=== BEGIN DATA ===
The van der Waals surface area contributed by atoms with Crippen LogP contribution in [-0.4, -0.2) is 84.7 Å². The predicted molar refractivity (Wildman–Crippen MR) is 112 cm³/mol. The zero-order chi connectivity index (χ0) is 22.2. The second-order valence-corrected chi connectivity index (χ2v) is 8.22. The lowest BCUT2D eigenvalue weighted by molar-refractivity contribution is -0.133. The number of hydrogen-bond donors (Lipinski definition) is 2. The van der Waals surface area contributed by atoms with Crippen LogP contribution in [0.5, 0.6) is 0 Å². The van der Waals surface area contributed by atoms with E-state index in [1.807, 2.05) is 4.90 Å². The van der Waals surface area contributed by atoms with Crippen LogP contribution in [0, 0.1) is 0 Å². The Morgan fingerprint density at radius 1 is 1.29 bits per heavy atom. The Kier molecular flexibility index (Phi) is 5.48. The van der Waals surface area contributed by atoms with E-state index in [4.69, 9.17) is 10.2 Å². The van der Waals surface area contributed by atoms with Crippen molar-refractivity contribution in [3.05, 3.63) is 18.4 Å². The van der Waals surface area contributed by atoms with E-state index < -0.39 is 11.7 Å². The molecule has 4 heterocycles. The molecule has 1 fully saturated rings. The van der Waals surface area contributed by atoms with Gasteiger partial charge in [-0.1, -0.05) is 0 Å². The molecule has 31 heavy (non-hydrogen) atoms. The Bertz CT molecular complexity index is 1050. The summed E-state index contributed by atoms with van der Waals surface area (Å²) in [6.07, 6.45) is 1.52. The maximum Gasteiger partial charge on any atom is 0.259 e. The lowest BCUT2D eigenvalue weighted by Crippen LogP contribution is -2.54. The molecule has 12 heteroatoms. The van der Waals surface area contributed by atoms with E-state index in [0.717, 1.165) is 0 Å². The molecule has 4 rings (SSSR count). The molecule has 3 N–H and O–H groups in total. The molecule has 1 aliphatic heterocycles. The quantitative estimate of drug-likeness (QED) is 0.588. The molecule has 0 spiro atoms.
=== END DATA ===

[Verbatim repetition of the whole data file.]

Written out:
The van der Waals surface area contributed by atoms with Crippen LogP contribution in [-0.4, -0.2) is 84.7 Å². The predicted molar refractivity (Wildman–Crippen MR) is 112 cm³/mol. The zero-order chi connectivity index (χ0) is 22.2. The second-order valence-corrected chi connectivity index (χ2v) is 8.22. The lowest BCUT2D eigenvalue weighted by molar-refractivity contribution is -0.133. The number of hydrogen-bond donors (Lipinski definition) is 2. The van der Waals surface area contributed by atoms with Crippen LogP contribution in [0.5, 0.6) is 0 Å². The van der Waals surface area contributed by atoms with E-state index in [1.807, 2.05) is 4.90 Å². The van der Waals surface area contributed by atoms with Crippen LogP contribution in [0, 0.1) is 0 Å². The Morgan fingerprint density at radius 1 is 1.29 bits per heavy atom. The Kier molecular flexibility index (Phi) is 5.48. The van der Waals surface area contributed by atoms with E-state index in [4.69, 9.17) is 10.2 Å². The van der Waals surface area contributed by atoms with Crippen molar-refractivity contribution in [3.05, 3.63) is 18.4 Å². The van der Waals surface area contributed by atoms with E-state index < -0.39 is 11.7 Å². The molecule has 4 heterocycles. The molecule has 1 fully saturated rings. The van der Waals surface area contributed by atoms with Gasteiger partial charge in [-0.1, -0.05) is 0 Å². The molecule has 31 heavy (non-hydrogen) atoms. The Bertz CT molecular complexity index is 1050. The summed E-state index contributed by atoms with van der Waals surface area (Å²) in [6.07, 6.45) is 1.52. The maximum Gasteiger partial charge on any atom is 0.259 e. The lowest BCUT2D eigenvalue weighted by Crippen LogP contribution is -2.54. The molecule has 12 heteroatoms. The van der Waals surface area contributed by atoms with E-state index in [0.717, 1.165) is 0 Å². The molecule has 4 rings (SSSR count). The molecule has 3 N–H and O–H groups in total. The molecule has 1 aliphatic heterocycles. The quantitative estimate of drug-likeness (QED) is 0.588. The molecule has 0 spiro atoms.